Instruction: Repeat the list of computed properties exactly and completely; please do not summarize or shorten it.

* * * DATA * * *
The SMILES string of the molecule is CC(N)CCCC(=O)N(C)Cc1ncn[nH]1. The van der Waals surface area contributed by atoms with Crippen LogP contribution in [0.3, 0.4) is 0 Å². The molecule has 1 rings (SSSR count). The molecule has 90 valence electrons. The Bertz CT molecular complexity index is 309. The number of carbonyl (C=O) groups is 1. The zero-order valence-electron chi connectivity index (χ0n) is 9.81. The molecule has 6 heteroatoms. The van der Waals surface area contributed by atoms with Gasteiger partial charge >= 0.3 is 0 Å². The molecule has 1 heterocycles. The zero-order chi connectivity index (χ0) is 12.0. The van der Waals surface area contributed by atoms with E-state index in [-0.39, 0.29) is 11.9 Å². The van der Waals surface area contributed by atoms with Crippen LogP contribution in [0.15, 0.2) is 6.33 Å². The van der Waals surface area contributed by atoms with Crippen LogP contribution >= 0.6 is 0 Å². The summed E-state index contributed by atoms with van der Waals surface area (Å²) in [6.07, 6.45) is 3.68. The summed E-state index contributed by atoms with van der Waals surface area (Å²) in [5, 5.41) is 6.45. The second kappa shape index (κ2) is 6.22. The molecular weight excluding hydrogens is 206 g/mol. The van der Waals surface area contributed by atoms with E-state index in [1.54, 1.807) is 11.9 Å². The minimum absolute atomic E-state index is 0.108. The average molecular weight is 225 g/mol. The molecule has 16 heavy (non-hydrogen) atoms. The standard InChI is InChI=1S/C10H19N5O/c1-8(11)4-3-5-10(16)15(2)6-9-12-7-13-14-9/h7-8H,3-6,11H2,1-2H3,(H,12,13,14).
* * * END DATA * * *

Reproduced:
The SMILES string of the molecule is CC(N)CCCC(=O)N(C)Cc1ncn[nH]1. The van der Waals surface area contributed by atoms with Crippen LogP contribution in [0.3, 0.4) is 0 Å². The molecule has 1 rings (SSSR count). The molecule has 90 valence electrons. The Bertz CT molecular complexity index is 309. The number of carbonyl (C=O) groups is 1. The zero-order valence-electron chi connectivity index (χ0n) is 9.81. The molecule has 6 heteroatoms. The van der Waals surface area contributed by atoms with Gasteiger partial charge >= 0.3 is 0 Å². The molecule has 1 heterocycles. The zero-order chi connectivity index (χ0) is 12.0. The van der Waals surface area contributed by atoms with E-state index in [-0.39, 0.29) is 11.9 Å². The van der Waals surface area contributed by atoms with Crippen LogP contribution in [0.15, 0.2) is 6.33 Å². The van der Waals surface area contributed by atoms with Crippen LogP contribution >= 0.6 is 0 Å². The summed E-state index contributed by atoms with van der Waals surface area (Å²) in [6.07, 6.45) is 3.68. The summed E-state index contributed by atoms with van der Waals surface area (Å²) in [5, 5.41) is 6.45. The second kappa shape index (κ2) is 6.22. The molecular weight excluding hydrogens is 206 g/mol. The van der Waals surface area contributed by atoms with E-state index in [1.54, 1.807) is 11.9 Å². The minimum absolute atomic E-state index is 0.108. The average molecular weight is 225 g/mol. The molecule has 16 heavy (non-hydrogen) atoms. The standard InChI is InChI=1S/C10H19N5O/c1-8(11)4-3-5-10(16)15(2)6-9-12-7-13-14-9/h7-8H,3-6,11H2,1-2H3,(H,12,13,14).